people.  Not until I get home do I
complain of the pain to my mother. 
This is a mistake. 
My mother tells my father.  My father goes to examine me.  We do not use doctors in our
house.  Our father sees himself as
the resident medical expert. The worst of it is when he bandages my chest round
and round like a mummy. 
I am ten years old without breasts to speak of but I know
that soon they will be here and my body feels taboo.  Yet
like a parcel handler, my father bandages me up, ready for postage.  
And the woman from Ikea, how is she now?  

You cannot trust her

A cousin of mine has died.  I did not know him well.  The last time I saw him we were
children.  My mother stays in touch
with his parents but we cousins have lost all contact.  He was living in Queensland but I know
nothing else at this stage other than that he was dead for four days before
they found him and the police said there were no suspicious circumstances, or
words to that effect.  He died of
natural cases. 

To me there is something
horrendous about the idea of dying alone, not so much the fact of dying itself
but of being left unburied or non-cremated, left unattended after death.   To be found eventually in a state
of decay. 
I once wrote a short story about
this, in the early days when I first began to tackle the short story form and
made the mistake of giving it to my husband to read.  He was furious with me after he had
read the story because to him it lacked any redeeming features and disturbed him too much.
It was a good lesson for me in that
I stopped asking my husband to read my writing in early drafts.  People talk about the need to have your
‘best’ reader for early drafts of your writing, someone whom you can trust to
be honest about the writing, someone able to make constructive suggestions
about how to improve it, not someone who will undermine your efforts, or, almost
worse still, someone who will praise your writing to the heavens without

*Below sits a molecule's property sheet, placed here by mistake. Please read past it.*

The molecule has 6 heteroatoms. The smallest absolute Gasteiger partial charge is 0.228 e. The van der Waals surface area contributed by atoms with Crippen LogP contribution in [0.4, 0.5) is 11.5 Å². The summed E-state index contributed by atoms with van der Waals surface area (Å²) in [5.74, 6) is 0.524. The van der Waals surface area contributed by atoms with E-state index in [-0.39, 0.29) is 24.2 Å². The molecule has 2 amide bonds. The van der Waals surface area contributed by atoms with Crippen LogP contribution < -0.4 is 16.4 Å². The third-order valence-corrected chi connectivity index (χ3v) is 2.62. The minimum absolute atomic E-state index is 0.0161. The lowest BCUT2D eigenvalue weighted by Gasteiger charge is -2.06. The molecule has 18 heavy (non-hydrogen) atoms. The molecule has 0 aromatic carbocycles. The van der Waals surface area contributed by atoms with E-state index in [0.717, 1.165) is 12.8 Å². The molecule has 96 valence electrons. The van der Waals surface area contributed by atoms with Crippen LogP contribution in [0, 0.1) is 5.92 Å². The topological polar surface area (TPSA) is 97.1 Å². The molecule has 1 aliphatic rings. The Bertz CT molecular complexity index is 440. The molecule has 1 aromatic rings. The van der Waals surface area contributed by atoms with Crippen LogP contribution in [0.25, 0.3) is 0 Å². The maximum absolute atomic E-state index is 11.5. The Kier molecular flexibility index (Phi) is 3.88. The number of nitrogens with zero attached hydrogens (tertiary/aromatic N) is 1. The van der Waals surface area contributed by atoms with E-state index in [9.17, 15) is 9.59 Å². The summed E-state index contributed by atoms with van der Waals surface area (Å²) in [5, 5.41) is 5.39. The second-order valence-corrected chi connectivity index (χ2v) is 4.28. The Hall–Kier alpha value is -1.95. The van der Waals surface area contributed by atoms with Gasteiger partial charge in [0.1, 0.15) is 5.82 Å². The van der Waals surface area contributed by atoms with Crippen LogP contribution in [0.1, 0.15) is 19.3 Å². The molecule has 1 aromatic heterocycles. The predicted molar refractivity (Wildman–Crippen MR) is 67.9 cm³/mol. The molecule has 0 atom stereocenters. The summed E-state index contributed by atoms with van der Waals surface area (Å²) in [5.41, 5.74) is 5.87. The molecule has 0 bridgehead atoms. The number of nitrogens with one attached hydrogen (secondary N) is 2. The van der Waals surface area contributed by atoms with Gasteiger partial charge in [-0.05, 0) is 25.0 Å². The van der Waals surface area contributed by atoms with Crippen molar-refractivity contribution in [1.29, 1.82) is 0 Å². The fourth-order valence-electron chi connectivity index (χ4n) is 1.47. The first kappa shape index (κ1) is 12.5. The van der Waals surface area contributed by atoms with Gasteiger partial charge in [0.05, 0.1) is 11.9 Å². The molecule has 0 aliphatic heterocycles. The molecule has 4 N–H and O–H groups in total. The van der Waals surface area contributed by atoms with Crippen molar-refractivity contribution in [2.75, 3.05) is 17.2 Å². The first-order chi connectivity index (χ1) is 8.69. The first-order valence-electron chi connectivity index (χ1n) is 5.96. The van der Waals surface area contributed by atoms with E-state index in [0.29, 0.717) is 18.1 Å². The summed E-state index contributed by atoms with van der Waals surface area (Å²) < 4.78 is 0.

observing how and whether the piece is working.
I have a couple of friends to whom
I send early drafts of my writing, one to whom I send fiction, another to whom
I send my more non-fictional efforts. 
Both approach the task in different ways.
First up though, I call on my upon reader
self.  She is unreliable.  I
cannot trust her.  As much as I cannot trust our former dog – the one we call the bronze heeler.  He offers nothing other than an image of the real thing.

Doubtless, you’ve heard the
expression: ‘murder your darlings’? 
It’s hard to murder your darlings without an accomplice, someone who
will tell you what darlings need to be killed off.  On my own I am not good at detecting such perils in my
writing.  My darlings seduce me
into thinking they should stay.  I should
spare them, if not for now, then for later.
 I read recently that someone has decided to promote October
as the month in which you only buy what you need month.  For some reason this notion appeals to
me.  The idea is that every time
you go to make a purchase in October you ask yourself the question: Do I really
need this?  And if you do not, then you return the item to the shelves. 
If I could apply the same principle
to my writing, I might never create the darlings I would later need to kill off.
 On the other hand, for a writer
not to allow whatever emerges to creep onto the page might be problematic.  It’s better to have darlings to kill off than to have nothing at all. 

And here again I think of my cousin, gone now.  I do not know whether he had a family of his own beyond his family of origin.  I only know that at the time of his death he was isolated and perhaps all too easily forgotten.   

Among her seventy two reasons why writers
write, Margaret Atwood includes one about memorialising the past.  It’s our way of keeping on going after
we are gone, in the written word. 
The trouble is so many of our words will get buried under the weight of
the world’s words.  
Given that the Internet never forgets, these words could be a tribute to my unnamed cousin.  I hope someone somewhere cares enough to remember him better than I can here.